My friend Bobby Julian had an offbeat agenda when he watched the Ateneo-La Salle basketball game last week. He went to the Araneta Coliseum to root for his team. However, his team lost, which obviously made him disappointed.
But he had another purpose in attending the game. He wanted to measure the air quality inside the Coliseum. Bobby was curious about how risky (or how safe) it was to be in an indoor arena together with a cheering, chanting, and jeering crowd.
A senior citizen, Bobby is most prudent to protect himself from COVID-19. In that regard, he is sensitive to indoor air quality.
The evidence is clear that airborne transmission is COVID-19’s main infection route. In this case, the social distancing rule of one meter or two meters to avoid infection no longer suffices. Particles from the infectious person can move throughout the indoor area and can linger in the air for even hours.
Here is Bobby’s narration:
“Now that I’ve overcome the grief from the loss, I can tell you what else I did. I brought my CO2 [carbon dioxide] monitor and measured the ppm [parts per million] at different times during the game. In brief:
“700-750 ppm before the start of the game. 1,400-1,450 ppm at halftime. 1600-1650 ppm at the end of the game. 1,750-1,800 ppm in the foyer after the game.”
Measuring the CO2 levels is a way to determine the risk of getting COVID-19. A high level of CO2 is an indicator of COVID-19 risk. Said another way, the lower the CO2 measured in terms of ppm, other things held constant, the lower the risk of getting COVID-19. A high level of indoor CO2 will hence require improving the room or building’s ventilation.
The risk is also relative to the specific setting — the space, the length of time, and the activity. For instance, at an initial CO2 level of 700 ppm, the risk is less for someone studying at the quiet and sparse Ateneo or La Salle library for an hour than for the same guy being at the noisy and packed Araneta Coliseum to watch a two-hour basketball game.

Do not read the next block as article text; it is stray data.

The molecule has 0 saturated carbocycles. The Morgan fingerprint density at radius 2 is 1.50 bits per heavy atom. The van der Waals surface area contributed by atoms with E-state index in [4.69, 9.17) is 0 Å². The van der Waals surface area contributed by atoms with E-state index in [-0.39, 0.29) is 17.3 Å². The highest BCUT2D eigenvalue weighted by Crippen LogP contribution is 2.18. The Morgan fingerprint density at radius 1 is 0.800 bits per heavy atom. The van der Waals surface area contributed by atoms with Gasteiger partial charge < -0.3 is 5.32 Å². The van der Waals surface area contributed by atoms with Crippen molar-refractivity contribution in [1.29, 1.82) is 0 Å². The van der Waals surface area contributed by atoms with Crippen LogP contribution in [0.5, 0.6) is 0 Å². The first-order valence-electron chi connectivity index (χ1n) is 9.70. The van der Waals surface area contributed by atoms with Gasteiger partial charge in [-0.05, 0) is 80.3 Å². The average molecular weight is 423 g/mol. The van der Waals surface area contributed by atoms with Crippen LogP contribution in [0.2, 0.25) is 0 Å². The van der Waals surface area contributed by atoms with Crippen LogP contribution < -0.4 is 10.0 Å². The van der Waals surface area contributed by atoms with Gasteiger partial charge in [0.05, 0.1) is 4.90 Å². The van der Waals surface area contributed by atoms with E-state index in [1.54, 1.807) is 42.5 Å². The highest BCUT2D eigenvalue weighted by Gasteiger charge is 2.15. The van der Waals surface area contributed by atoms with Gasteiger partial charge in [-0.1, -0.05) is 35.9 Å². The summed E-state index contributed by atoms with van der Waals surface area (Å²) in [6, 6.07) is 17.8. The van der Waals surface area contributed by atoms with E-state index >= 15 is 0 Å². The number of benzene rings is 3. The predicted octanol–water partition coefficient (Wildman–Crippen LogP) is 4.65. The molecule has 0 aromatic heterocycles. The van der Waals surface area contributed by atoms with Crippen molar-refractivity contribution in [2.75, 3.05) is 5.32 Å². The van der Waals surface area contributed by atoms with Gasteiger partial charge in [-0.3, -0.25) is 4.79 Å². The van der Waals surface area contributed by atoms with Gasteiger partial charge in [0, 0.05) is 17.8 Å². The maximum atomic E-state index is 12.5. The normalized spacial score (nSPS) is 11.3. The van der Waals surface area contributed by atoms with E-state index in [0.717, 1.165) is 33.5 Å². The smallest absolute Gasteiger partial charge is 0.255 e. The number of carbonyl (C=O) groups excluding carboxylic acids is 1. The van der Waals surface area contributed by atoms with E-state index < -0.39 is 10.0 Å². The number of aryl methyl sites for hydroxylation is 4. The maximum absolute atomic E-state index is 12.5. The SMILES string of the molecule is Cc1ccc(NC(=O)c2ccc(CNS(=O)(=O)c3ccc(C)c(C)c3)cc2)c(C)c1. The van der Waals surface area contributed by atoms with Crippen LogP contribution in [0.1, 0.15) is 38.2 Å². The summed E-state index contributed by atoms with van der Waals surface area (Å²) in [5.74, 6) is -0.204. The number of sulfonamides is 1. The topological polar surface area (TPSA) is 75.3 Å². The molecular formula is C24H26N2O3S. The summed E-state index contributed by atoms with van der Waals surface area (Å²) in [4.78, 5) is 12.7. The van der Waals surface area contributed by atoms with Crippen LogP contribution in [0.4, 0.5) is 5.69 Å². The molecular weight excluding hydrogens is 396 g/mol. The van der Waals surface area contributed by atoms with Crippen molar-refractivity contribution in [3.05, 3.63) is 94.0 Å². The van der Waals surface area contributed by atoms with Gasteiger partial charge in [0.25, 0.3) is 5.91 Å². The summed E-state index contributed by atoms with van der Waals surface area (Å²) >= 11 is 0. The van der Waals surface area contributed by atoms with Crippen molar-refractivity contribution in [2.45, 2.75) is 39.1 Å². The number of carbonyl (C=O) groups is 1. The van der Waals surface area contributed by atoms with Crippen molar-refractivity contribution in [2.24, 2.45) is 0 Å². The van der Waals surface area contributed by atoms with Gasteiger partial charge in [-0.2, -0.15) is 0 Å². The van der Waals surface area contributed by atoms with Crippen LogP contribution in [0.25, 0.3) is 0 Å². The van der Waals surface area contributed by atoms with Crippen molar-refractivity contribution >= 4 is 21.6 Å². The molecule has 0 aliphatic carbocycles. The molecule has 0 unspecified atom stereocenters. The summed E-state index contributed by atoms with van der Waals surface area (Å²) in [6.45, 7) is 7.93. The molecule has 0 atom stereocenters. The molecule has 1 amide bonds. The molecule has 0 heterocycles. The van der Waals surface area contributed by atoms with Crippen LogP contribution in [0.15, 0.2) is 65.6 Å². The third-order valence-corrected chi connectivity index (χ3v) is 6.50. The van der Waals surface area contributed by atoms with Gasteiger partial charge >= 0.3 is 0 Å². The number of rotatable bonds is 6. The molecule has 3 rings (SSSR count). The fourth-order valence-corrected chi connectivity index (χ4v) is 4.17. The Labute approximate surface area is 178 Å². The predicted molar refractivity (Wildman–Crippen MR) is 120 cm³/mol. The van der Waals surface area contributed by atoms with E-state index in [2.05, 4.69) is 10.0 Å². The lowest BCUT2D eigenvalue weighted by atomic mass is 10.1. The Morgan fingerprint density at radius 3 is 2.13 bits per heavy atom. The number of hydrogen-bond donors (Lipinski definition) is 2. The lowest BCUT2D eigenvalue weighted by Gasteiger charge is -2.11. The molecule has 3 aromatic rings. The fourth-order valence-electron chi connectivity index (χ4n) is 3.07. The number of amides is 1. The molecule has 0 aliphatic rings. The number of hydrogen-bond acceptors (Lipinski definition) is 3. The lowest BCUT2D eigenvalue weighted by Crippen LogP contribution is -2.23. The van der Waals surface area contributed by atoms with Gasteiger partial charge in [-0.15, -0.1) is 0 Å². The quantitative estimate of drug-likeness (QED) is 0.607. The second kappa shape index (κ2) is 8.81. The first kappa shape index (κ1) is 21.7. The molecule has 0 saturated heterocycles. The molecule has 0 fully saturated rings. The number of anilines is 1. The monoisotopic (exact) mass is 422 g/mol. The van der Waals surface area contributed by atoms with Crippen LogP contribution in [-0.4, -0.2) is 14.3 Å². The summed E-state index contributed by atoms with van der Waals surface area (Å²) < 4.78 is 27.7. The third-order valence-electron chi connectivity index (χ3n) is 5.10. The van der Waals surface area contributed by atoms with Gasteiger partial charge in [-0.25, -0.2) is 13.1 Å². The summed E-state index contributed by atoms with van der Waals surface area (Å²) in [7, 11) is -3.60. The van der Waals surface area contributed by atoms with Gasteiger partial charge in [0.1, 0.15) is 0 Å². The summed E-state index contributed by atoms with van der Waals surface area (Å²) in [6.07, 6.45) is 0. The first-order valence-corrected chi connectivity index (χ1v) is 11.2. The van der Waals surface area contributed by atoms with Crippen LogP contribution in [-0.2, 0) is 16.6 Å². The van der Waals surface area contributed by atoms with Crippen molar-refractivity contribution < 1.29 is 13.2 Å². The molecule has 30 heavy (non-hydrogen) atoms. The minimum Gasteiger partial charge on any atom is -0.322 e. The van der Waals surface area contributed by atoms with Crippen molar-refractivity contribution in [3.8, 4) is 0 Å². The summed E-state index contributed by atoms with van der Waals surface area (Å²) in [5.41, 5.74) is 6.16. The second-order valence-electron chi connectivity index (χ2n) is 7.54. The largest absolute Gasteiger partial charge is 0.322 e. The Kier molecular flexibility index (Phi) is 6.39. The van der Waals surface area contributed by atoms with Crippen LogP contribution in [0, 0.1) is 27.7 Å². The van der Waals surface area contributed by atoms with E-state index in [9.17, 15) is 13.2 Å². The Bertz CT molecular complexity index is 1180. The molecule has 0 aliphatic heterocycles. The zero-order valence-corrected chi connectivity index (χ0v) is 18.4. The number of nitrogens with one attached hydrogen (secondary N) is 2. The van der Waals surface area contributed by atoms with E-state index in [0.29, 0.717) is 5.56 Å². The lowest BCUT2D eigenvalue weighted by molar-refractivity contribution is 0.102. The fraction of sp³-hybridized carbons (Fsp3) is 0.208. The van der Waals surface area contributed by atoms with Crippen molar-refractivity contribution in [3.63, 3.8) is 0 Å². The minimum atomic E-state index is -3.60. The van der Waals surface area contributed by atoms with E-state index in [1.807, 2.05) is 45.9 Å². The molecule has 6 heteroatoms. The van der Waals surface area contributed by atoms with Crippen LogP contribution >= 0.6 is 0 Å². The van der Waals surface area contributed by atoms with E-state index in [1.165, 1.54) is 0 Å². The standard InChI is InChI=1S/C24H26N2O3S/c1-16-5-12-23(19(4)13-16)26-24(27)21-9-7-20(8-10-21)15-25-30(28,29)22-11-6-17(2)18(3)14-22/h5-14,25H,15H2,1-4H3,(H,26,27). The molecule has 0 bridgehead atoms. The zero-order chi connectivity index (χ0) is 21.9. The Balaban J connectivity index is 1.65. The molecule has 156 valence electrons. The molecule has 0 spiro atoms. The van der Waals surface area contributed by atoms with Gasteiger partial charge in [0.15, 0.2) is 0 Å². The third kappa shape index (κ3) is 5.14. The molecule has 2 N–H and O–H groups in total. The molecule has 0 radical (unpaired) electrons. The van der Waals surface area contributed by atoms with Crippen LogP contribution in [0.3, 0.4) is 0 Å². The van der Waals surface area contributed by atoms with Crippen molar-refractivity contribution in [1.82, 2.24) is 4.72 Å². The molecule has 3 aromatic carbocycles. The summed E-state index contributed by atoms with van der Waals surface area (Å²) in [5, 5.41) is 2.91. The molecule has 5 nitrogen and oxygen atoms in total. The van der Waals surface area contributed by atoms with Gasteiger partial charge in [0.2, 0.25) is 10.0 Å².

What do the CO2 ppm numbers that Bobby gave suggest? Outdoor air quality (or fresh air) is equivalent to a CO2 level of around 450 ppm. Under pandemic conditions, according to a paper published by Canada’s National Collaborating Center for Environmental Health (NCCEH), “we should seek to keep indoor air as close to ‘fresh’ outdoor conditions as possible, where outdoor air generally has a CO2 concentration <450 ppm.”
As it is unrealistic to have “fresh air” indoor, the recommendation from the Philippine Health Professionals Alliance against COVID-19 (HPAAC) is to have a CO2 level that won’t exceed 800 ppm. A CO2 level that exceeds the threshold level of 1,000 ppm is a yellow sign, a warning sign that air quality is deteriorating, thus increasing the risk of COVID-19 infection in a crowded area.
To be sure, CO2 levels ranging from 1,600 to 1,800 ppm after the end of the game suggest danger — a red sign that Araneta Coliseum must do remediation to improve air ventilation. As Bobby said, it is no longer enough for Araneta Coliseum to make a public announcement to remind the people to wash their hands and wear masks.